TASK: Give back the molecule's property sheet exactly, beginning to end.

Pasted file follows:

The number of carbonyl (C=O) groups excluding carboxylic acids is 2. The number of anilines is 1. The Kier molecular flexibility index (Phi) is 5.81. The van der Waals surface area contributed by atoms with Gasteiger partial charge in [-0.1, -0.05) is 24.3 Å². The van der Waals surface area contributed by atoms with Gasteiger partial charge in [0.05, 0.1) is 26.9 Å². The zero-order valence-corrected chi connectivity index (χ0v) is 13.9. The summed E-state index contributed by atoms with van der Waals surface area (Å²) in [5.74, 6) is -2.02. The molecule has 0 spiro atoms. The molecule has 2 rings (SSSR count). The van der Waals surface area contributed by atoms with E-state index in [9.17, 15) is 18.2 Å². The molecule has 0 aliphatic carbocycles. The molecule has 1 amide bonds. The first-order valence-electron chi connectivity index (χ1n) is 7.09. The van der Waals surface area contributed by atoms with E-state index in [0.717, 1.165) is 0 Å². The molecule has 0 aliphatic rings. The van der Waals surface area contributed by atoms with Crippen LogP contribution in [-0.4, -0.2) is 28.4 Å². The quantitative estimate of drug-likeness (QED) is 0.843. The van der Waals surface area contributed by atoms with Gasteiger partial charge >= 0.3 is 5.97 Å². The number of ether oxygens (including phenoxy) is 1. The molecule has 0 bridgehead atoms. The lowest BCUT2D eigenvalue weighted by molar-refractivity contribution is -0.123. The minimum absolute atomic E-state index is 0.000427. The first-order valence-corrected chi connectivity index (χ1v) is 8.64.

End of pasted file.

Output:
The number of carbonyl (C=O) groups excluding carboxylic acids is 2. The number of anilines is 1. The Kier molecular flexibility index (Phi) is 5.81. The van der Waals surface area contributed by atoms with Gasteiger partial charge in [-0.1, -0.05) is 24.3 Å². The van der Waals surface area contributed by atoms with Gasteiger partial charge in [0.05, 0.1) is 26.9 Å². The zero-order valence-corrected chi connectivity index (χ0v) is 13.9. The summed E-state index contributed by atoms with van der Waals surface area (Å²) in [5.74, 6) is -2.02. The molecule has 0 spiro atoms. The molecule has 2 rings (SSSR count). The van der Waals surface area contributed by atoms with E-state index in [9.17, 15) is 18.2 Å². The molecule has 0 aliphatic carbocycles. The molecule has 1 amide bonds. The first-order valence-electron chi connectivity index (χ1n) is 7.09. The van der Waals surface area contributed by atoms with E-state index in [0.717, 1.165) is 0 Å². The molecule has 0 aliphatic rings. The van der Waals surface area contributed by atoms with Crippen LogP contribution in [-0.4, -0.2) is 28.4 Å². The quantitative estimate of drug-likeness (QED) is 0.843. The van der Waals surface area contributed by atoms with Gasteiger partial charge >= 0.3 is 5.97 Å². The number of ether oxygens (including phenoxy) is 1. The molecule has 0 bridgehead atoms. The lowest BCUT2D eigenvalue weighted by molar-refractivity contribution is -0.123. The minimum absolute atomic E-state index is 0.000427. The first-order valence-corrected chi connectivity index (χ1v) is 8.64.